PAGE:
Americans disagree about a lot of things, but we rarely quarrel when it comes to our food. For a nation built on grand democratic virtues, there is still nothing that defines us quite like our love of chow time.
We have plenty of reasons to fetishize our food not the least being that we've always had so much of it. Settlers fleeing the privations of the Old World landed in the new one and found themselves on a fat, juicy center cut of continent, big enough to baste its coasts in two different oceans. The prairies ran so dark with buffalo, you could practically net them like cod; the waters swam so thick with cod, you could bag them like slow-moving buffalo. The soil was the kind of rich stuff in which you could bury a brick and grow a house, and the pioneers grew plenty fruits and vegetables and grains and gourds and legumes and tubers, in a variety and abundance they'd never seen before.
With all that, was it any wonder that when we had a chance to establish our first national holiday, it was Thanksgiving a feast that doesn't merely accompany a celebration but in effect is the celebration? Is it any wonder that what might be our most evocative patriotic song is America the Beautiful, in which an ideal like brotherhood doesn't even get mentioned until the second-to-last line, well after rhapsodic references to waves of grain and fruited plains? "We've defined an American version of what it means to succeed," says neuroscientist Randy Seeley, associate director of the Obesity Research Center at the University of Cincinnati Medical School. "And a big part of that is access to an environment in which there is a lot of food to be consumed."
The problem is, all those calories come at a price. Humans, like most animals, are hardwired not just to eat but to gorge, since living in the wild means never knowing when the next famine is going to strike. Best to load up on calories when you can even if that famine never comes. "We're not only programmed to eat a lot," says Sharman Apt Russell, author of Hunger: An Unnatural History, "but to prefer foods that are high in calories." What's more, the better we got at producing food, the easier it became. If you're a settler, you eat a lot of buffalo in part because you need a lot of buffalo at least after burning so many calories hunting and killing it. But what happens when eating requires no sweat equity at all, when the grocery store is always nearby and always full?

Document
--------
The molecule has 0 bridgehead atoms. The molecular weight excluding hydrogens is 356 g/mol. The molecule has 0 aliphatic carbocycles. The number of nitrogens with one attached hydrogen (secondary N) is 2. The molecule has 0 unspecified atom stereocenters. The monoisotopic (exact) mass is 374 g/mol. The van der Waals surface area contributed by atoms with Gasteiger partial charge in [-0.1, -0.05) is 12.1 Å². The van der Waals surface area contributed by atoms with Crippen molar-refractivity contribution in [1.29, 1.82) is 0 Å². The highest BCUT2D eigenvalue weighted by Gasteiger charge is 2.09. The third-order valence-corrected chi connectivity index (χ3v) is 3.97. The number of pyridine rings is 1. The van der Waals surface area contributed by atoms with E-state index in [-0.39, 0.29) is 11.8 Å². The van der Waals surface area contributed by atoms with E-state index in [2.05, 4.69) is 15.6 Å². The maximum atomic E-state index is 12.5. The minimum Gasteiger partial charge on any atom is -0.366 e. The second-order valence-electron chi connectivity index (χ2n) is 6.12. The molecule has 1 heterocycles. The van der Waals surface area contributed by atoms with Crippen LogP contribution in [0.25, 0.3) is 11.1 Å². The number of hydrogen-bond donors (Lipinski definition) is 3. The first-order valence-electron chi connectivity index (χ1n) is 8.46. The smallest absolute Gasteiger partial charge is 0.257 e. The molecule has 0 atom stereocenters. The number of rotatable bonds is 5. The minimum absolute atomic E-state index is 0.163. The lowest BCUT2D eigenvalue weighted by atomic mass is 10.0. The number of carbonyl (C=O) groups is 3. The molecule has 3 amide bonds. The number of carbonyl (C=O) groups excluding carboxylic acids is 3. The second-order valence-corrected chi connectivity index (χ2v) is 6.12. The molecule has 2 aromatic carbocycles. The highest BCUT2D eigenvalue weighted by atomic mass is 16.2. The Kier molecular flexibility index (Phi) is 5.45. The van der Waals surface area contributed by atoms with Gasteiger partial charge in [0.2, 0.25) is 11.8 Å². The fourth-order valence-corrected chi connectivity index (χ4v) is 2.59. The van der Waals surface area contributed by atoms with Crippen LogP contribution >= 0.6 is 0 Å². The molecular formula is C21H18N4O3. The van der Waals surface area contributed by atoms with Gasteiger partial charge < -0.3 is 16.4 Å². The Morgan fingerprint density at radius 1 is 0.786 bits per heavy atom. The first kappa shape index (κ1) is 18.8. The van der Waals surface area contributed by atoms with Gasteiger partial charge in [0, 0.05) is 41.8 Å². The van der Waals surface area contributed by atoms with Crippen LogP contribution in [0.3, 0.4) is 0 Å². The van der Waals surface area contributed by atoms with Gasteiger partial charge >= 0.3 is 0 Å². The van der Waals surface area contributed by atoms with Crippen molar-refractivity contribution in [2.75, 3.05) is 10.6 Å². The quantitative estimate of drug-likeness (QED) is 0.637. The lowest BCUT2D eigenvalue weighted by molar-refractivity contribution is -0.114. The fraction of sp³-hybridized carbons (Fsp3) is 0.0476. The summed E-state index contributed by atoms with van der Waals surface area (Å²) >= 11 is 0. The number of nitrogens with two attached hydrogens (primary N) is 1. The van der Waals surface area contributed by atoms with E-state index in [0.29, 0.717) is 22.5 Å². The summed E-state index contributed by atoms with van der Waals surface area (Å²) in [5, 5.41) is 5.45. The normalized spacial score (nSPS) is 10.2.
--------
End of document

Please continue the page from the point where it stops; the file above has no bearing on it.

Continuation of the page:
What happens is, you get fat, and that's precisely what we've done. In 1900 the average weight of a college-age male in the U.S. was 133 lb. (60 kg); the average woman was 122 lb. (55 kg). By 2000, men had plumped up to 166 lb. (75 kg) and women to 144 lb. (65 kg). And while the small increase in average height for men (women have remained the same) accounts for a bit of that, our eating habits are clearly responsible for most. Over the past 20 years in particular, we've stuffed ourselves like pâté geese. In 1985 there were only eight states in which more than 10% of the adult population was obese though the data collection then was admittedly spottier than it is now. By 2006, there were no states left in which the obesity rates were that low, and in 23 states, the number exceeded 25%. Even those figures don't tell the whole story, since they include only full-blown obesity. Overall, about two-thirds of all Americans weigh more than they should.
"Sit down on a bench in a park with a person on either side of you," says Penelope Slade-Royall, director of the U.S. Office of Disease Prevention and Health Promotion. "If you're not overweight, statistically speaking, both of the other people sitting with you are."
If there was any firewall against the fattening of American adults, it was American kids. The quick metabolism and prodigious growth spurts of childhood make it a challenge just to keep up with all the calories you need, never mind exceed them. But even the most active kids could not hold out forever against the storm of food coming at them every day. In 1971 only 4% of 6-to-11-year-old kids were obese; by 2004, the figure had leaped to 18.8%. In the same period, the number rose from 6.1% to 17.4% in the 12-to-19-year-old group, and from 5% to 13.9% among kids ages just 2 to 5. And as with adults, that's just obesity. Include all overweight kids, and a whopping 32% of all American children now carry more pounds than they should. "There's no way to overestimate how scary numbers like this are," says Seeley.